Concluding Points: Theoretical Models, Social Reality, and Everyday Practice
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The concluding chapter summarizes the key points, both of the theoretical model and of the empirical investigation into online bereavement communities. It concludes that there is an implicit individualistic bias in most emotion theory and research. The authors’ theoretical development demonstrates that any cultural frame that is placed on individual feelings in fact emerges from the micro-dynamics of interaction, and, thus, should be considered a collective achievement. A position which acknowledges the collective and processual dimension of individuals’ emotional experiences implies a particular understanding of agency: instead of focusing on isolated individuals and their pre-established dispositions imprinted through primary socialization, it calls for taking into consideration the continuous constitutive role happening between people when they interact with others, in particular the role of emotional pressures (in terms of affective sanctioning) and the bonds that emerge from social interactions between members of a status group. Practical implications of this claim are presented, including those relevant for moderators of digital support groups, healthcare professionals dealing with parents after perinatal loss, and, more generally, policy practice. It is argued that effective intervention must consider the collective nature of social life and recognize that individual practices are intrinsically grounded in group dynamics.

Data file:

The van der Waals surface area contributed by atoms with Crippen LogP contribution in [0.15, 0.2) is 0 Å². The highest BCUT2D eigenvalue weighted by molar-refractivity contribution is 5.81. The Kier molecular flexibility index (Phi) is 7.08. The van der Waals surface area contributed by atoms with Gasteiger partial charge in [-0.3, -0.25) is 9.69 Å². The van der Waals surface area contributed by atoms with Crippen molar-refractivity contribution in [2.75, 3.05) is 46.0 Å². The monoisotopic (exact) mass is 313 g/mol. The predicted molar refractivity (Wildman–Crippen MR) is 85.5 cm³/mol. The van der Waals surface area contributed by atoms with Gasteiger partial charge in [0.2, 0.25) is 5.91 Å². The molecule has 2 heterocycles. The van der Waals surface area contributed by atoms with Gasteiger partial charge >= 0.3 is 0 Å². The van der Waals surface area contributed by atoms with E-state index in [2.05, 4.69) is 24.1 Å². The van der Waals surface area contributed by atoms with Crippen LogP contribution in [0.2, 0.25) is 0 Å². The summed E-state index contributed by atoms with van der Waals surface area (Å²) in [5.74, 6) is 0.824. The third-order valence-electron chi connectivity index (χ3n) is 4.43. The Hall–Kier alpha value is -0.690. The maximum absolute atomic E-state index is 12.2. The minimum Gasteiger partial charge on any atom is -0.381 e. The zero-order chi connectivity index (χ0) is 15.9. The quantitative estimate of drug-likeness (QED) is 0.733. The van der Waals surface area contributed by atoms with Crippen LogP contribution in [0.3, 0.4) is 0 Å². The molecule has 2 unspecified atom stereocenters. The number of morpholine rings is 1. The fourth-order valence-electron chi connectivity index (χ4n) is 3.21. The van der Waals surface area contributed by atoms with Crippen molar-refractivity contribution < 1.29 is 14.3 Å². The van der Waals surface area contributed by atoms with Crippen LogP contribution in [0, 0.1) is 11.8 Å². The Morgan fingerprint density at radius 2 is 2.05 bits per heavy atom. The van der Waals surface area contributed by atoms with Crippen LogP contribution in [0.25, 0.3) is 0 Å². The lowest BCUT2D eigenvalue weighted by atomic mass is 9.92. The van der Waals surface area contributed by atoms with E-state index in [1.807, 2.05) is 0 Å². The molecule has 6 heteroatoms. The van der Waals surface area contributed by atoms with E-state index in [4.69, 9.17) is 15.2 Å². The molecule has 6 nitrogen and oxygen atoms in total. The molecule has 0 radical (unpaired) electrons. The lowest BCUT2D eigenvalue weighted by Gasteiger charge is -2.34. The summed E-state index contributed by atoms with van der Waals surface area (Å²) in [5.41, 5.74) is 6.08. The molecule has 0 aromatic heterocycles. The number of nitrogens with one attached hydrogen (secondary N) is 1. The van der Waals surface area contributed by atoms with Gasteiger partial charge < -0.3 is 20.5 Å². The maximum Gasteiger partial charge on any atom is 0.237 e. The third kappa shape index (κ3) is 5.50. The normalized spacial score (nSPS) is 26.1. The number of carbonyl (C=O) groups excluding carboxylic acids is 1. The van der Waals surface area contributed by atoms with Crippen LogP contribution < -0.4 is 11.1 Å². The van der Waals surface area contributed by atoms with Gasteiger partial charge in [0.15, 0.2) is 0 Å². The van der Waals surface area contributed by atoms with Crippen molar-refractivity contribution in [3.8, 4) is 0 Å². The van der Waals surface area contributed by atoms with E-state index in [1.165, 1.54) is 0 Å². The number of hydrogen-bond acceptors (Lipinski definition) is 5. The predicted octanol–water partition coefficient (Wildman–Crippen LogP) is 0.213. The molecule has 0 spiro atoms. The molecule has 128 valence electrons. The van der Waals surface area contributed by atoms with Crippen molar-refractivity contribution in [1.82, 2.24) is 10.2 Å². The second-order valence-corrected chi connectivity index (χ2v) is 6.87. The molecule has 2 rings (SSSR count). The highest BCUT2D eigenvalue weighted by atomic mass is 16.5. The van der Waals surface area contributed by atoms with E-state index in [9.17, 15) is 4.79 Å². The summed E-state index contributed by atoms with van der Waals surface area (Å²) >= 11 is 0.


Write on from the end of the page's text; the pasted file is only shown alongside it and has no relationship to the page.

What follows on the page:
KeywordsAgency Digital support groups Online moderators Healthcare Perinatal loss Policy practice
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